Funny but not entirely fair. Sure a lot of people go to Bandon because they heard it was the cool thing to do or to Scotland and Ireland, but many of the ones I know genuinely became interested in architecture such that it was not only the by the water or big name courses that they sought out. There is a pretty large group (I am too anti-social to join them) from our club that makes regular trips to MP/PN—sure that is an in fashion choice on here but none of them are even lurkers—and neither of those courses make the Top 100. They just appreciate the courses.


I was in my 50s before I thought much about architecture. It strikes me as a very good thing for the game and the gca profession that more people do think about it.


Ira
« Last Edit: July 28, 2022, 02:34:48 PM by Ira Fishman »

Ally Mcintosh

  • Karma: +0/-0
Re: The next generation of Architecture Nerds
« Reply #13 on: July 28, 2022, 02:42:42 PM »
I’d actually prefer less people to think about it, Ira…. It would be better all round if people just enjoyed (or didn’t) the courses they were playing without dissecting them through analysis.


It would actually free up architects to just build the best course rather than trying to impress those that know enough to be dangerous and/or are impressed by certain features or nods to the past.

Ira Fishman

  • Karma: +0/-0
Re: The next generation of Architecture Nerds
« Reply #14 on: July 28, 2022, 03:04:49 PM »
Ally,


A fair point. Appreciate and have fun should trump dry analysis. However, appreciation of what goes into the architect’s decisions does enhance one’s appreciation of the course.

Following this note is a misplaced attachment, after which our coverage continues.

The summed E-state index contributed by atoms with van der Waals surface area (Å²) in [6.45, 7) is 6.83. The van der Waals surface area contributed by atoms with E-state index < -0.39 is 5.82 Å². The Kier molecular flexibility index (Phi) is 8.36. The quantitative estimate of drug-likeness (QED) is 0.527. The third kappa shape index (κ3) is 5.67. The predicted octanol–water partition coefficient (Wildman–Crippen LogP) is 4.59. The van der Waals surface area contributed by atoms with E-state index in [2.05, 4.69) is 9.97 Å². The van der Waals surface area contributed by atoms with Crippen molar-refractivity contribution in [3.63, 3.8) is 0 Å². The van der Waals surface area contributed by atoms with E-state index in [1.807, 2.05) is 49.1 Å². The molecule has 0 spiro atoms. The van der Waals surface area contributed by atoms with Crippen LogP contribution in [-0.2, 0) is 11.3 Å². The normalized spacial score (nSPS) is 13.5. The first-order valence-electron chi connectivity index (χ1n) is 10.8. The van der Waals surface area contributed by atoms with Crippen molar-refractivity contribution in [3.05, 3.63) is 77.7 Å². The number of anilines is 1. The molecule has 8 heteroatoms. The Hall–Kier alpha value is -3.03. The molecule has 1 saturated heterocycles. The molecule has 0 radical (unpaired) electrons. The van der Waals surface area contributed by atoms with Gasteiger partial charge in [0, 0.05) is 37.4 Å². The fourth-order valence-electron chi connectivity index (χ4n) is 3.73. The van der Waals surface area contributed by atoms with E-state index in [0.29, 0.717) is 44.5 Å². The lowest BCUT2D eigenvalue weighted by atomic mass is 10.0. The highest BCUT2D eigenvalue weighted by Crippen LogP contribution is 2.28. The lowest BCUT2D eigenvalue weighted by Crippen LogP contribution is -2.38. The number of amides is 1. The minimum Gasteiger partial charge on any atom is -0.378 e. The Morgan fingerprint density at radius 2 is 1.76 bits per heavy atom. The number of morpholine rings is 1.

Ira

Ronald Montesano

  • Karma: +0/-0
Re: The next generation of Architecture Nerds
« Reply #15 on: July 28, 2022, 03:06:35 PM »
Minor thread speed bump here, but we are experiencing a next generation epiphany in the Walter J. Travis Society. We are looking at the 20s/30s/40s with interest in Travis, to keep the society alive. Founders are in their 80s and 90s, and their work should live on.

We WANT kids talking about Travis.
Maybe for 2022
~Eden Valley
~Hillview
~Pinehurst (NY)
~Kis 'N Greens
~Pine Meadows
~18 Mile Creek
~Greenwood
~Shawnee
~Leroy
~

PPallotta

  • Karma: +0/-0
Re: The next generation of Architecture Nerds
« Reply #16 on: July 28, 2022, 03:09:00 PM »
Many of the people I play with, young and old, including me, fret about trying to cure their slice, and wonder why they can't draw their 3 wood, and are constantly experimenting with techniques that'll have them hitting it longer. Maybe one reason that newbies (and oldies) can "appreciate a great new course when they see it", particularly if it's next to an ocean, is because that kind of setting and playing experience is the only thing able to get them out of their own heads and instead looking out at the world.
We're always happier when looking out than when looking in.

Kalen Braley

  • Karma: +0/-0
Re: The next generation of Architecture Nerds
« Reply #17 on: July 28, 2022, 03:18:33 PM »
I’d actually prefer less people to think about it, Ira…. It would be better all round if people just enjoyed (or didn’t) the courses they were playing without dissecting them through analysis.

It would actually free up architects to just build the best course rather than trying to impress those that know enough to be dangerous and/or are impressed by certain features or nods to the past.


While this sounds good in theory, in practical practice it seems to have been the opposite with decades of mailed-in and mediocre DS 1-2s out here.

Maybe if golfers started giving a crap and being more thoughtful and played elsewhere, there would be better efforts...

It would seem a course like Common Ground is the poster child for what can be done on what seems to be was a very average site.   Yes it no world beater, but its not uninteresting either...
« Last Edit: July 28, 2022, 03:20:28 PM by Kalen Braley »

Peter Sayegh

  • Karma: +0/-0
Re: The next generation of Architecture Nerds
« Reply #18 on: July 28, 2022, 03:25:03 PM »

We're always happier when looking out than when looking in.
Golf or otherwise, that's a big reach.

Ally Mcintosh